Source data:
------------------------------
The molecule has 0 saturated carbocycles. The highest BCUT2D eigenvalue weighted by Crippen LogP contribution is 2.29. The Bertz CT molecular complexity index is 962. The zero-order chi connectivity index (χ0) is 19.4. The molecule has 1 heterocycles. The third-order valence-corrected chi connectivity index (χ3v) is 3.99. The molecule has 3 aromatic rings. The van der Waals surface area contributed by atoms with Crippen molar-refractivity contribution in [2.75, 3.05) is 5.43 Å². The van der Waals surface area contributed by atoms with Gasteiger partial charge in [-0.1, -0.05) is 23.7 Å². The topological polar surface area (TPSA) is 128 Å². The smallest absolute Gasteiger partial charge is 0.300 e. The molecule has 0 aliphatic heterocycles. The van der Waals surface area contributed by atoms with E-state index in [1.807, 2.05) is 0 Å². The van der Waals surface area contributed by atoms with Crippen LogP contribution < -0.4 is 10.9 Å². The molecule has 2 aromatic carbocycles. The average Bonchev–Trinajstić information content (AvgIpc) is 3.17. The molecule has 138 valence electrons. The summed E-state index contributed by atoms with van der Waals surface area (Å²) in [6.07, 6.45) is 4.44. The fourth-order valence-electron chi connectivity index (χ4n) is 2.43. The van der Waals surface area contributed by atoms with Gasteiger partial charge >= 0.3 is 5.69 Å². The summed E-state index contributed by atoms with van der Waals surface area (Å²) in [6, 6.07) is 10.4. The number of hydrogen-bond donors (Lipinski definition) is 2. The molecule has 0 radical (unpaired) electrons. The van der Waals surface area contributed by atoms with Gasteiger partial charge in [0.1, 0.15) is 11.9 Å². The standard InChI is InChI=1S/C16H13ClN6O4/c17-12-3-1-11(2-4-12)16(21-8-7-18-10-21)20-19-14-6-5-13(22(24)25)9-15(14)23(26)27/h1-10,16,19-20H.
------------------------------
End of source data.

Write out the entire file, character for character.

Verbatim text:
The molecule has 0 saturated carbocycles. The highest BCUT2D eigenvalue weighted by Crippen LogP contribution is 2.29. The Bertz CT molecular complexity index is 962. The zero-order chi connectivity index (χ0) is 19.4. The molecule has 1 heterocycles. The third-order valence-corrected chi connectivity index (χ3v) is 3.99. The molecule has 3 aromatic rings. The van der Waals surface area contributed by atoms with Crippen molar-refractivity contribution in [2.75, 3.05) is 5.43 Å². The van der Waals surface area contributed by atoms with Gasteiger partial charge in [-0.1, -0.05) is 23.7 Å². The topological polar surface area (TPSA) is 128 Å². The smallest absolute Gasteiger partial charge is 0.300 e. The molecule has 0 aliphatic heterocycles. The van der Waals surface area contributed by atoms with E-state index in [1.807, 2.05) is 0 Å². The van der Waals surface area contributed by atoms with Crippen LogP contribution < -0.4 is 10.9 Å². The molecule has 2 aromatic carbocycles. The average Bonchev–Trinajstić information content (AvgIpc) is 3.17. The molecule has 138 valence electrons. The summed E-state index contributed by atoms with van der Waals surface area (Å²) in [6.07, 6.45) is 4.44. The fourth-order valence-electron chi connectivity index (χ4n) is 2.43. The van der Waals surface area contributed by atoms with Gasteiger partial charge >= 0.3 is 5.69 Å². The summed E-state index contributed by atoms with van der Waals surface area (Å²) in [6, 6.07) is 10.4. The number of hydrogen-bond donors (Lipinski definition) is 2. The molecule has 0 radical (unpaired) electrons. The van der Waals surface area contributed by atoms with Gasteiger partial charge in [0.1, 0.15) is 11.9 Å². The standard InChI is InChI=1S/C16H13ClN6O4/c17-12-3-1-11(2-4-12)16(21-8-7-18-10-21)20-19-14-6-5-13(22(24)25)9-15(14)23(26)27/h1-10,16,19-20H.